Interview with Louise Richardson, in the Guardian. She says some interesting things.
“I think the vice-chancellor or president of any university learns very quickly that if you say ‘March!’ people ask ‘Why?’ and I think that’s part of why it makes them wonderful places to be, full of dynamic, critical people,”
Richardson, who is Irish, took her first degree at Trinity in Dublin, but has spent most of her career in the US in first rate institutions, institutions which function very differently from most UK research intensive universities. Her quote does not reflect the direction of travel for most UK universities, and it will be interesting to examine how such factors will act over time as a magnet for the best staff. Reminds me of Larry Lessig’s comments:
The best example of this, I am sure many of you know are familiar with this, is the tyranny of counting in the British educational system for academics, where everything is a function of how many pages you produce that get published by journals. So your whole scholarship is around this metric which is about counting something which is relatively easy to count. All of us have the sense that this can’t be right. That can’t be the way to think about what is contributing to good scholarship.
I would like to be more optimistic or confident on this point, but people considering an academic career in the UK need to understand that corporatism has come at the expense of any community of scholars — and that many of these scholars have students’ interests at heart more than their corporate bosses. I hope we see some genuine competition between institutions in this respect. (Some similar words come from the Nobel Laureate, Brian Schmidt, who has taken over at the ANU, in Canberra). One of the biggest losers in this creeping pseudo-corporatism, have been undergraduate students.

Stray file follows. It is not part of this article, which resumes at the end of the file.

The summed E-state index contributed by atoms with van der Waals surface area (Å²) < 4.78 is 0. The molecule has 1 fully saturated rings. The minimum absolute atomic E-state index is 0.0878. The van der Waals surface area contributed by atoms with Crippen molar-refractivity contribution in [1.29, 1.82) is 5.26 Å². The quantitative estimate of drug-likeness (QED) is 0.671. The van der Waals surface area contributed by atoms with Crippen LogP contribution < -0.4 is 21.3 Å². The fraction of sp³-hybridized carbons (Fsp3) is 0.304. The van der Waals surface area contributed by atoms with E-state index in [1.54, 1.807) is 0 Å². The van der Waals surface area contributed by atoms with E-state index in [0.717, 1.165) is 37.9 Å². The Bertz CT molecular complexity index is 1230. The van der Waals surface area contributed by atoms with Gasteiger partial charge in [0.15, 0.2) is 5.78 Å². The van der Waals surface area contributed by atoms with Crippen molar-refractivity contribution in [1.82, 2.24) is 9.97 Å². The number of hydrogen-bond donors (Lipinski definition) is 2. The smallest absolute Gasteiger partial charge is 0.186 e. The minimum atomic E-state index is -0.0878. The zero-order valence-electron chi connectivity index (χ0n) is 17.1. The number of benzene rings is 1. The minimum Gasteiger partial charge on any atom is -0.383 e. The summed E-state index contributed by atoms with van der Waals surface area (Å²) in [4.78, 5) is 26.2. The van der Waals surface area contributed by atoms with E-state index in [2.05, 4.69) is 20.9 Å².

Richardson, also makes some points about how — in comparison with Harvard at least — little attention it paid to selecting students via the the Ucas system.
“Harvard has a very sophisticated admissions process for identifying talent. Under the Ucas system students write 500 words describing themselves. In the American system they write essay after essay about themselves, and there are whole ranges of things they can submit. The process is very different. “I accept all the advantages of the Ucas system, the ease of going through it, reducing the real disincentives in applying to a university that requires half a dozen essays and so on. But we don’t get enough information to make the kind of sophisticated decisions one would like.
I have little first hand experience of medical student selection, but I wonder if there are parallels with the dismal methods used in postgraduate medicine, whereby any sense of judgment is drowned by pseudoscience HR considerations; and a lack of insight, because all information is being compressed to comply with tick boxes. For medical school, we need to think ‘ecology’ and take risks: we are not producing widgets. If you are serious about broadening access — in a meaningful way — you will need to invest more.
And, not surprisingly:
And, strangely, the fact there are no fees in Scotland has not meant that there’s a higher proportion of deprived kids attending university than in England,” she says.
There is a phrase (or a mixture of phrases) that I think Jacob Browowski used. Twentieth century physics was one of the crowning cultural achievements of humanity and much of it was made by the sons of illiterate cobblers. Great strides in the ascent of man are often made by ‘outliers’, and such people do not tend to cluster in any particular social strata. If universities exist to nurture talent rather than act as a system to rank people or as certification factories, they have to find it as well.